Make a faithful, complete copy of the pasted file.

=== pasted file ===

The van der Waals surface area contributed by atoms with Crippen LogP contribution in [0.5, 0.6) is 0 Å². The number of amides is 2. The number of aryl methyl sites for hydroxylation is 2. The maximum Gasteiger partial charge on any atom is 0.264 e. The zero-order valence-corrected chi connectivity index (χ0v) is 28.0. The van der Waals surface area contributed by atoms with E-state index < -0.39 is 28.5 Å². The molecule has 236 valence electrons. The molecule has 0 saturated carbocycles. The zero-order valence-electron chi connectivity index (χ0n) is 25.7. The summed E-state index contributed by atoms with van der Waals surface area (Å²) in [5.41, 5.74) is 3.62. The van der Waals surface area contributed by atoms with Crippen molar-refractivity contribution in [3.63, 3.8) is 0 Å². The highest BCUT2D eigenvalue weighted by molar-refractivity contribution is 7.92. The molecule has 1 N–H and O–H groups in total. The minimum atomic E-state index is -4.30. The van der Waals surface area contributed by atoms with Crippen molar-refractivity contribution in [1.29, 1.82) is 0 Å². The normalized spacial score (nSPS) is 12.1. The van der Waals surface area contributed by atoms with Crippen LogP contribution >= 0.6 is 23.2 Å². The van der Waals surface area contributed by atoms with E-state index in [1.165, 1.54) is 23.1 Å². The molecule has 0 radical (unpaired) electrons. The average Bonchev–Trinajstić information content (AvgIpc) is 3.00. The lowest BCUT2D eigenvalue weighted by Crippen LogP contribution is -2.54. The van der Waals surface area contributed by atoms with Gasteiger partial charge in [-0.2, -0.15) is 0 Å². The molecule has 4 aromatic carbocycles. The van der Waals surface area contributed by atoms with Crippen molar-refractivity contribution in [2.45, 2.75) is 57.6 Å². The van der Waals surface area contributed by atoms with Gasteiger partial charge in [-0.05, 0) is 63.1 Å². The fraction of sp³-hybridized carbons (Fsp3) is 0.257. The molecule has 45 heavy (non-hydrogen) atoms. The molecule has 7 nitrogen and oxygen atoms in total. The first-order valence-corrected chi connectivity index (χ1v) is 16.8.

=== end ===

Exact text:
The van der Waals surface area contributed by atoms with Crippen LogP contribution in [0.5, 0.6) is 0 Å². The number of amides is 2. The number of aryl methyl sites for hydroxylation is 2. The maximum Gasteiger partial charge on any atom is 0.264 e. The zero-order valence-corrected chi connectivity index (χ0v) is 28.0. The van der Waals surface area contributed by atoms with E-state index < -0.39 is 28.5 Å². The molecule has 236 valence electrons. The molecule has 0 saturated carbocycles. The zero-order valence-electron chi connectivity index (χ0n) is 25.7. The summed E-state index contributed by atoms with van der Waals surface area (Å²) in [5.41, 5.74) is 3.62. The van der Waals surface area contributed by atoms with Crippen molar-refractivity contribution in [3.63, 3.8) is 0 Å². The highest BCUT2D eigenvalue weighted by molar-refractivity contribution is 7.92. The molecule has 1 N–H and O–H groups in total. The minimum atomic E-state index is -4.30. The van der Waals surface area contributed by atoms with Crippen molar-refractivity contribution in [1.29, 1.82) is 0 Å². The normalized spacial score (nSPS) is 12.1. The van der Waals surface area contributed by atoms with Crippen LogP contribution >= 0.6 is 23.2 Å². The van der Waals surface area contributed by atoms with E-state index in [1.165, 1.54) is 23.1 Å². The molecule has 0 radical (unpaired) electrons. The average Bonchev–Trinajstić information content (AvgIpc) is 3.00. The lowest BCUT2D eigenvalue weighted by Crippen LogP contribution is -2.54. The van der Waals surface area contributed by atoms with Gasteiger partial charge in [-0.2, -0.15) is 0 Å². The molecule has 4 aromatic carbocycles. The van der Waals surface area contributed by atoms with Crippen molar-refractivity contribution in [2.45, 2.75) is 57.6 Å². The van der Waals surface area contributed by atoms with Gasteiger partial charge in [-0.05, 0) is 63.1 Å². The fraction of sp³-hybridized carbons (Fsp3) is 0.257. The molecule has 45 heavy (non-hydrogen) atoms. The molecule has 7 nitrogen and oxygen atoms in total. The first-order valence-corrected chi connectivity index (χ1v) is 16.8.